TV: Downton Abbey S3 – Episode 7 Summary + Review

“We belong together”


(“I’m finally free. Now, let’s find the dratted neighbour and kill her.”)

Airing on: ITV

Genre: Family, Slice of Life, Drama, Age: All ages

Released: 16th September 2012 – onwards (UK Version)

From the previous episode, Mr Bates is released from prison, and is reunited with Anna. He is welcomed back with open arms by everyone at Downton Abbey. The only issue is, how will he get his old job back from Thomas?

Warning! May contain spoilers!




Lady Violet Grantham interferes with Ethel’s employment at Mrs Crawley house. She even goes as far as putting out an advertisement for a replacement, without telling Mrs Crawley.

Although Ethel may be happy there, and Mrs Crawley is enjoying her recently improved cooking skills, the house’s reputation is falling into more scandal as news of a prostitute-turned-maid spreads.


(“Would ma’am like to try some slutty cakes?”)

Matthew Crawley confronts Lord Grantham and his estate manager about the management of Downton Abbey. It ends in an argument, and the resignation of the estate manager.


(“You want to try calling me a nincompoop one more time…?”)

O’Brien hints to Thomas that James may be interested in him. Thomas brushes it off as O’Brien’s scheming, but she put the seeds of doubt in his mind, and he wants to test James for himself.


(“He writes my name with hearts in his diary ehh…?”)

James seems to comply with everything that Thomas says, under the impression that schmoozing Thomas will get him a better career at Downton.


(“Yes, Mr Barlow, I do have diary. Why?”)

Later that night while James is sleeping, Thomas sneaks into Jame’s room and kisses him. This is witnessed by Alfred, who had just come back from a date with Ivy.

A tense moment occurs where either of the trio want to be the first one to break the news, but feel that it could also jeopardise their reputation.


(In Thomas’s defense, he last scandalous scene was in series 1)

Edith meets the newspaper editor Michael Gregson, who is very flirtatious towards her. She finally feels that he can have a positive reaction from men.


(Shaking hands for too long. Could be romance!)

Tom’s brother arrives from Ireland. Tom’s plan is for him and the baby Sybil to live together, outside of the privileged life that Downton provides. Kieran is a mechanic, living in the upstairs apartment of a garage. He turns out to be a sarcastic, unreliable sort of person, and the family are desperately trying to get Tom to stay with them at Downton.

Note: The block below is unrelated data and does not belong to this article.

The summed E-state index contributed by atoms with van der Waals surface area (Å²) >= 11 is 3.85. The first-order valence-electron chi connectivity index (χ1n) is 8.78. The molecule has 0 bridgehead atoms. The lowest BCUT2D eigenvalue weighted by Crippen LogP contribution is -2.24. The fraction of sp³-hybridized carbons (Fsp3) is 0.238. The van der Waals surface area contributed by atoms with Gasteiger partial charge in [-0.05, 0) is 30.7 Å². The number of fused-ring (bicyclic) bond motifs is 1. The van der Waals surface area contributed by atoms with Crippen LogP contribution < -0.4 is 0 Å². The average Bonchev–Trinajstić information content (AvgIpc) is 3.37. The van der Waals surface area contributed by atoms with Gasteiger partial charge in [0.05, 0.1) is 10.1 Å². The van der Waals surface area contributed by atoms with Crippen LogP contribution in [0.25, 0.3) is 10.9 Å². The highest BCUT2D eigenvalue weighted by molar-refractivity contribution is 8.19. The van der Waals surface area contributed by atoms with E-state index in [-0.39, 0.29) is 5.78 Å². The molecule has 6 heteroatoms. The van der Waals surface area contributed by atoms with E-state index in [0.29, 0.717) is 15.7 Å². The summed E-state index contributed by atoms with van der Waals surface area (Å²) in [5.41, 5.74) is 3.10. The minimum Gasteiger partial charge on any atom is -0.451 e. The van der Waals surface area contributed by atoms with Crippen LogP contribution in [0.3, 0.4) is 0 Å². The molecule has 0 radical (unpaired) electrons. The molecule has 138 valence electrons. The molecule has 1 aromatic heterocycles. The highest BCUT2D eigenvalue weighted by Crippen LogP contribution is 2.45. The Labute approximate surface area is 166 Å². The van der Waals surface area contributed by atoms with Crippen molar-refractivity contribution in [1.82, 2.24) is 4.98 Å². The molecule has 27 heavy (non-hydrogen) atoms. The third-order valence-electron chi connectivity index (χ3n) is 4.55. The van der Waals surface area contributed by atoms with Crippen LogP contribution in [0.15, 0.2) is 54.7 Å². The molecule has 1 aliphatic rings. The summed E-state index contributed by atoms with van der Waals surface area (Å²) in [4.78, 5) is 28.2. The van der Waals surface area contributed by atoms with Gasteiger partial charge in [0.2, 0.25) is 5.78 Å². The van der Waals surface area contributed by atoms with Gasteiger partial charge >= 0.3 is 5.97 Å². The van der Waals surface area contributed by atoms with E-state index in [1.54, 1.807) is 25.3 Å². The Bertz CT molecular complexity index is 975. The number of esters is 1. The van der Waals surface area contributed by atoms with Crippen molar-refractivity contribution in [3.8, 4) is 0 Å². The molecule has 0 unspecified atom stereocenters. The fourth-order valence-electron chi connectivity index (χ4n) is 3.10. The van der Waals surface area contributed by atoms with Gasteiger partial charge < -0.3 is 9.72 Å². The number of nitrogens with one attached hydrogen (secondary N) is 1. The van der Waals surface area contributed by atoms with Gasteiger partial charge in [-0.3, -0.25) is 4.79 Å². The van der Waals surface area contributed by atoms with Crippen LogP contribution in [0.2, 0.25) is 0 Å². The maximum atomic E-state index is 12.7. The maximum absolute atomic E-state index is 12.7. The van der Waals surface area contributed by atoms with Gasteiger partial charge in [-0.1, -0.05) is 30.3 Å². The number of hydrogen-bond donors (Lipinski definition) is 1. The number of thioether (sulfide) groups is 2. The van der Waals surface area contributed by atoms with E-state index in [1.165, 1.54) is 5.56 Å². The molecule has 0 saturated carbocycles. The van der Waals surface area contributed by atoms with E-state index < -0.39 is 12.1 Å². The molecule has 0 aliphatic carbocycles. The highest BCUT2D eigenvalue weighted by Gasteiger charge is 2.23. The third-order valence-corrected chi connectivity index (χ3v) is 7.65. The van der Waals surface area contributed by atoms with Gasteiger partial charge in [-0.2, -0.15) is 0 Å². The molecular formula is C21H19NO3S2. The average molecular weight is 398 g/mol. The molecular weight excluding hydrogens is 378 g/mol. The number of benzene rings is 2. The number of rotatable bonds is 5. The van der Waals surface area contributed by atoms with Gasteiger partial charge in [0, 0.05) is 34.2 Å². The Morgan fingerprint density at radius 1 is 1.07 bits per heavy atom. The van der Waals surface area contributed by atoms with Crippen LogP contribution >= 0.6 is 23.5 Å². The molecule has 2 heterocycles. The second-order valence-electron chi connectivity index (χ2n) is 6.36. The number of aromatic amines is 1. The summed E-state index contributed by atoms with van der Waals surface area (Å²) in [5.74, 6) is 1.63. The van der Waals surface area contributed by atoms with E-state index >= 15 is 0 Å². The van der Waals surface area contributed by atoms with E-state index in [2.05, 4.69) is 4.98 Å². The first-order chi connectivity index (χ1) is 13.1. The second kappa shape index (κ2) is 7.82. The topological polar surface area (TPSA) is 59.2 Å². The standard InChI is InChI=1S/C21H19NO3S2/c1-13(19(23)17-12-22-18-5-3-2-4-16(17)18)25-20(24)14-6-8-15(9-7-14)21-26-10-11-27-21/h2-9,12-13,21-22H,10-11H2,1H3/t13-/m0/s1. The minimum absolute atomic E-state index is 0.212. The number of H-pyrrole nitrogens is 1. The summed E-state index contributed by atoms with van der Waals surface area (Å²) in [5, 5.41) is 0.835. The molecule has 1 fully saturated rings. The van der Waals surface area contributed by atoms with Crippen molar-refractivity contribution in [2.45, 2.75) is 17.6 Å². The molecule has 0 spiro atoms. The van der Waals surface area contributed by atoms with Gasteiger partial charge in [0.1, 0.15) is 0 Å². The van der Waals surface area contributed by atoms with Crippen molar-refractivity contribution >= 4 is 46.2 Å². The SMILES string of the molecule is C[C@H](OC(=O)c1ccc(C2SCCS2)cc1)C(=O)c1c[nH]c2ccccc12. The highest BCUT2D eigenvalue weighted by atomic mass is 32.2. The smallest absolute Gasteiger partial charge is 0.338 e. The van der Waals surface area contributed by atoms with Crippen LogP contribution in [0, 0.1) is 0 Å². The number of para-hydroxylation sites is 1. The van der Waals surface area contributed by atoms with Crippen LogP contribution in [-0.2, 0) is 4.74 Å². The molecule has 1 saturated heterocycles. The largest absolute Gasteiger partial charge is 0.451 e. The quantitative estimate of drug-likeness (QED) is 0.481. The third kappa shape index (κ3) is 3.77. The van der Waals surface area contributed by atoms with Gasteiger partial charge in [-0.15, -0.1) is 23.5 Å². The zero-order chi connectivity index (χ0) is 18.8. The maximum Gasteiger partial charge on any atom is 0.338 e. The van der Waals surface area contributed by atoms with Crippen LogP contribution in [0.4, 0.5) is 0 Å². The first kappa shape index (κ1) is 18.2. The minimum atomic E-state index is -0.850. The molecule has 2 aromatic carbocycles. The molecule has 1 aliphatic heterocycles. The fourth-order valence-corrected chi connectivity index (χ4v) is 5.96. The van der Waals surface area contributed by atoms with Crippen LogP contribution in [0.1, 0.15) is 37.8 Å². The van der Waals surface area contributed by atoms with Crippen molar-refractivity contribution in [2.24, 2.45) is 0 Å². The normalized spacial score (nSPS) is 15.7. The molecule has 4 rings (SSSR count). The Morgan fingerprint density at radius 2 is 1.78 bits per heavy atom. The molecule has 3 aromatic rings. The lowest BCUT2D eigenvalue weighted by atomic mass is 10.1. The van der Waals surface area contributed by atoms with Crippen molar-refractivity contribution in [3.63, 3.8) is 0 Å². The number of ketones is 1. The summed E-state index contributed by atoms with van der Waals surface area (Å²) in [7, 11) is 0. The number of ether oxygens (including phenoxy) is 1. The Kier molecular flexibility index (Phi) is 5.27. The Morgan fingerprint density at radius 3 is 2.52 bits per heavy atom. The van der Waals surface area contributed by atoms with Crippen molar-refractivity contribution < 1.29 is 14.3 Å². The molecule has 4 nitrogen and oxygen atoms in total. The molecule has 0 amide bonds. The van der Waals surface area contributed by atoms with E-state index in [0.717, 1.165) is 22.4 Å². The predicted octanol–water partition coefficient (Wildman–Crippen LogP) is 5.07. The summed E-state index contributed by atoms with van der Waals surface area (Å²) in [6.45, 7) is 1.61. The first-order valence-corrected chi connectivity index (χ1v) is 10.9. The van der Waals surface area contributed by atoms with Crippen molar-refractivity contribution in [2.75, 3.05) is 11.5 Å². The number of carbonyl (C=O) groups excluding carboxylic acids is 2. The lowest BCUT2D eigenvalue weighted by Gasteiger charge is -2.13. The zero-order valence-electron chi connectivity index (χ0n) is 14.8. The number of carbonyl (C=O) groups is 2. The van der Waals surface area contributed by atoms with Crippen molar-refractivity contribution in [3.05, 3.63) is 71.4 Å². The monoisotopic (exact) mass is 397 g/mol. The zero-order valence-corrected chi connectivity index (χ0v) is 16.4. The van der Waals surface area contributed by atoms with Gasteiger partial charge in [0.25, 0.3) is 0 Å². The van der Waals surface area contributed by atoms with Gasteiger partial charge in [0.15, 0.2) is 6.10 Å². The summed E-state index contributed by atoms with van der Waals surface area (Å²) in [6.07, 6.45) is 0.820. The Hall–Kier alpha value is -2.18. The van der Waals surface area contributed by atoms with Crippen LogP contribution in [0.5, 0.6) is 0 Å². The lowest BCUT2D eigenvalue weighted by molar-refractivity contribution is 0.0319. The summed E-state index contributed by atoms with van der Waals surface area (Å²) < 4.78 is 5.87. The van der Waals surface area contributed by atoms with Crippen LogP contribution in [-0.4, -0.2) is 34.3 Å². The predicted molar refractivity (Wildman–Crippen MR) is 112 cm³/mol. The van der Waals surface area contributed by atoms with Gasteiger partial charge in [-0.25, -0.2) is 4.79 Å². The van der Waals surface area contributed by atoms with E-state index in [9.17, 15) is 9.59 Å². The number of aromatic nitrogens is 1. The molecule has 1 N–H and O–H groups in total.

(“We got a shoebox where we can keep the baby.”)

Alfred cracks first and reports James’s and Thomas’s nightly scandal to Mr Carson.


(“Can you point out where Thomas kissed James on this doll?”)

Thomas is immediately disciplined and told to leave Downton at the first opportunity. He will receive a reference so that he will find work at another place.


(“If I’m fired, fans will abandon this series, I tell you! Bates has got nothing on me!”)

Tom decides to stay at Downton after witnessing the love the family has for Sybil, after allowing her to have a Catholic  Christening.


(Awesome family photo. Just awesome!)

Overall, this was a rather overly happy episode at the beginning. As nice as it was to have Mr Bates back (he’s been in prison for 75% of this series), he didn’t fit in immediately with the cast which had been functioning pretty well without him. The smiles and reunions were a bit fake sounding.

The episode swiftly moves on from the happy scenes, and dives into the predicament between James and Thomas. It’s a tight weave that O’Brien has weaved over those two, and the fruits of her labour finally paid off.  She is not as evil as in the first series, where her and Thomas made a formidable team, but these slier schemes still caught out two lost characters.

Is it just me, or is it really pathetic the way Alfred hankers after Ivy? Disappointingly, she refuses him, which means there are more angst-filled scenes in the next episode.

And I couldn’t care less if Tom or Sybil stayed at Downton. They don’t contribute much, if anything, to the series.

Rated 3.5/5 – Tense moments between major characters.

See the next episode!

See the previous episode!

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